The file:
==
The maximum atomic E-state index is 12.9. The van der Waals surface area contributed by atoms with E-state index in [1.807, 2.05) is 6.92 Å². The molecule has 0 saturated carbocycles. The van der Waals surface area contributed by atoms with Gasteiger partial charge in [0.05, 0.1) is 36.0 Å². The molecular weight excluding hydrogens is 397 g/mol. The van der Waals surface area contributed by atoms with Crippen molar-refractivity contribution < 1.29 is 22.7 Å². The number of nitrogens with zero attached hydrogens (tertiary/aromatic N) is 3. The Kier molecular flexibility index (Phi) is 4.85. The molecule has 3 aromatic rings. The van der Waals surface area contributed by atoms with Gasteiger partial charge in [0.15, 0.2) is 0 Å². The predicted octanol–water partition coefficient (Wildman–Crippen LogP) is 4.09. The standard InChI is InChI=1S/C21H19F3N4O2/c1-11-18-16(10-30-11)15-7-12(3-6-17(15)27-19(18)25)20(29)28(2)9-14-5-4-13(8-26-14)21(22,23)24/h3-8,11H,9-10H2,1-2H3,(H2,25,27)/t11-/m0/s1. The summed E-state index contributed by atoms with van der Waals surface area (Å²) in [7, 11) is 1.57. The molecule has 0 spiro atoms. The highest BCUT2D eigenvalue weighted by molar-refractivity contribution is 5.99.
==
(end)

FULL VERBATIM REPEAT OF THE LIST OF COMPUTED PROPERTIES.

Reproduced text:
The maximum atomic E-state index is 12.9. The van der Waals surface area contributed by atoms with E-state index in [1.807, 2.05) is 6.92 Å². The molecule has 0 saturated carbocycles. The van der Waals surface area contributed by atoms with Gasteiger partial charge in [0.05, 0.1) is 36.0 Å². The molecular weight excluding hydrogens is 397 g/mol. The van der Waals surface area contributed by atoms with Crippen molar-refractivity contribution < 1.29 is 22.7 Å². The number of nitrogens with zero attached hydrogens (tertiary/aromatic N) is 3. The Kier molecular flexibility index (Phi) is 4.85. The molecule has 3 aromatic rings. The van der Waals surface area contributed by atoms with Gasteiger partial charge in [0.15, 0.2) is 0 Å². The predicted octanol–water partition coefficient (Wildman–Crippen LogP) is 4.09. The standard InChI is InChI=1S/C21H19F3N4O2/c1-11-18-16(10-30-11)15-7-12(3-6-17(15)27-19(18)25)20(29)28(2)9-14-5-4-13(8-26-14)21(22,23)24/h3-8,11H,9-10H2,1-2H3,(H2,25,27)/t11-/m0/s1. The summed E-state index contributed by atoms with van der Waals surface area (Å²) in [7, 11) is 1.57. The molecule has 0 spiro atoms. The highest BCUT2D eigenvalue weighted by molar-refractivity contribution is 5.99.